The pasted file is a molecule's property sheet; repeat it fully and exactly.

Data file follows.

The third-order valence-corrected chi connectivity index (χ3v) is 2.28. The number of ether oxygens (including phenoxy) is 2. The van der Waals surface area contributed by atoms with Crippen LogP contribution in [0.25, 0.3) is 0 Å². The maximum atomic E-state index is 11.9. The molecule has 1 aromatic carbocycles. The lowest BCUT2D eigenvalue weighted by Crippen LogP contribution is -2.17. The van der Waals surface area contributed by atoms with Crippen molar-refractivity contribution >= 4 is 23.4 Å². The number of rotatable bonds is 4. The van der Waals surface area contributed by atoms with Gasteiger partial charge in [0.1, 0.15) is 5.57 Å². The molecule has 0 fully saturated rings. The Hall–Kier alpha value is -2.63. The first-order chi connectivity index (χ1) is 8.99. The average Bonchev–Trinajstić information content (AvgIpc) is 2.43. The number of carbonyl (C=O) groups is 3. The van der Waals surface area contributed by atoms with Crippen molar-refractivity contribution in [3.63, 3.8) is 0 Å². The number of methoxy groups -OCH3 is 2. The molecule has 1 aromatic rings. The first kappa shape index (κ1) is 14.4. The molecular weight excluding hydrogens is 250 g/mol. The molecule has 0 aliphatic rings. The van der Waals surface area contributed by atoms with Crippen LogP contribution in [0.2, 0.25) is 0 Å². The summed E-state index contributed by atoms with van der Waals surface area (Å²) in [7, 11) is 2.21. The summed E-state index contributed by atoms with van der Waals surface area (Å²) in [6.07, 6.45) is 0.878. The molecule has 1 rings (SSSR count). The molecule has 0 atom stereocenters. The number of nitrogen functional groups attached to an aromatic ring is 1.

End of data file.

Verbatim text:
The third-order valence-corrected chi connectivity index (χ3v) is 2.28. The number of ether oxygens (including phenoxy) is 2. The van der Waals surface area contributed by atoms with Crippen LogP contribution in [0.25, 0.3) is 0 Å². The maximum atomic E-state index is 11.9. The molecule has 1 aromatic carbocycles. The lowest BCUT2D eigenvalue weighted by Crippen LogP contribution is -2.17. The van der Waals surface area contributed by atoms with Crippen molar-refractivity contribution >= 4 is 23.4 Å². The number of rotatable bonds is 4. The van der Waals surface area contributed by atoms with Gasteiger partial charge in [0.1, 0.15) is 5.57 Å². The molecule has 0 fully saturated rings. The Hall–Kier alpha value is -2.63. The first-order chi connectivity index (χ1) is 8.99. The average Bonchev–Trinajstić information content (AvgIpc) is 2.43. The number of carbonyl (C=O) groups is 3. The van der Waals surface area contributed by atoms with Crippen molar-refractivity contribution in [3.63, 3.8) is 0 Å². The number of methoxy groups -OCH3 is 2. The molecule has 1 aromatic rings. The first kappa shape index (κ1) is 14.4. The molecular weight excluding hydrogens is 250 g/mol. The molecule has 0 aliphatic rings. The van der Waals surface area contributed by atoms with Crippen LogP contribution in [0.2, 0.25) is 0 Å². The summed E-state index contributed by atoms with van der Waals surface area (Å²) in [7, 11) is 2.21. The summed E-state index contributed by atoms with van der Waals surface area (Å²) in [6.07, 6.45) is 0.878. The molecule has 1 rings (SSSR count). The molecule has 0 atom stereocenters. The number of nitrogen functional groups attached to an aromatic ring is 1.